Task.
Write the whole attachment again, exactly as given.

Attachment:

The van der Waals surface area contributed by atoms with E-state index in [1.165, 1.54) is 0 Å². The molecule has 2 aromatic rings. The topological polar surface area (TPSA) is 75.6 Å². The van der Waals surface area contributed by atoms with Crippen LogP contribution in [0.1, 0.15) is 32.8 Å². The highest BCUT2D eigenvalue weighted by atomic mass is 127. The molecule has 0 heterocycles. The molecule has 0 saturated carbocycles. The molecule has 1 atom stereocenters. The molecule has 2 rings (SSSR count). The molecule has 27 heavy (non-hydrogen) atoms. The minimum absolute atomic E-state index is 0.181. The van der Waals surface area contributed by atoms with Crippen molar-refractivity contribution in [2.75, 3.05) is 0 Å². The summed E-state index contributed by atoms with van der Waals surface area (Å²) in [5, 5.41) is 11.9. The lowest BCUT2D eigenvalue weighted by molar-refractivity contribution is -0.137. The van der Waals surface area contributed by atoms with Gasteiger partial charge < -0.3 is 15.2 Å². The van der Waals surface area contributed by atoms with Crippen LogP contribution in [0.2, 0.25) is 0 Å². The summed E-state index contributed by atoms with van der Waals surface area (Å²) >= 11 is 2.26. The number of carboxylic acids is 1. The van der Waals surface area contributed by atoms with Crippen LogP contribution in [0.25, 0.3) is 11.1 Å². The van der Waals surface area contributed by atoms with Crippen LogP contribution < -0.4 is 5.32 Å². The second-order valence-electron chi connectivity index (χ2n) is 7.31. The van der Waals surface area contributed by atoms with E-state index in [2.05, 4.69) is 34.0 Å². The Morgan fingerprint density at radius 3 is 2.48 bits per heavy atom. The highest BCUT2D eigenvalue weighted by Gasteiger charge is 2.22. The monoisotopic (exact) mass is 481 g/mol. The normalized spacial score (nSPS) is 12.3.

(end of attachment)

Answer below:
The van der Waals surface area contributed by atoms with E-state index in [1.165, 1.54) is 0 Å². The molecule has 2 aromatic rings. The topological polar surface area (TPSA) is 75.6 Å². The van der Waals surface area contributed by atoms with Crippen LogP contribution in [0.1, 0.15) is 32.8 Å². The highest BCUT2D eigenvalue weighted by atomic mass is 127. The molecule has 0 heterocycles. The molecule has 0 saturated carbocycles. The molecule has 1 atom stereocenters. The molecule has 2 rings (SSSR count). The molecule has 27 heavy (non-hydrogen) atoms. The minimum absolute atomic E-state index is 0.181. The van der Waals surface area contributed by atoms with Crippen molar-refractivity contribution in [2.75, 3.05) is 0 Å². The summed E-state index contributed by atoms with van der Waals surface area (Å²) in [5, 5.41) is 11.9. The lowest BCUT2D eigenvalue weighted by molar-refractivity contribution is -0.137. The van der Waals surface area contributed by atoms with Gasteiger partial charge < -0.3 is 15.2 Å². The van der Waals surface area contributed by atoms with Crippen LogP contribution in [0.2, 0.25) is 0 Å². The summed E-state index contributed by atoms with van der Waals surface area (Å²) >= 11 is 2.26. The number of carboxylic acids is 1. The van der Waals surface area contributed by atoms with Crippen LogP contribution in [0.25, 0.3) is 11.1 Å². The van der Waals surface area contributed by atoms with Crippen LogP contribution < -0.4 is 5.32 Å². The second-order valence-electron chi connectivity index (χ2n) is 7.31. The van der Waals surface area contributed by atoms with E-state index in [2.05, 4.69) is 34.0 Å². The Morgan fingerprint density at radius 3 is 2.48 bits per heavy atom. The highest BCUT2D eigenvalue weighted by Gasteiger charge is 2.22. The monoisotopic (exact) mass is 481 g/mol. The normalized spacial score (nSPS) is 12.3.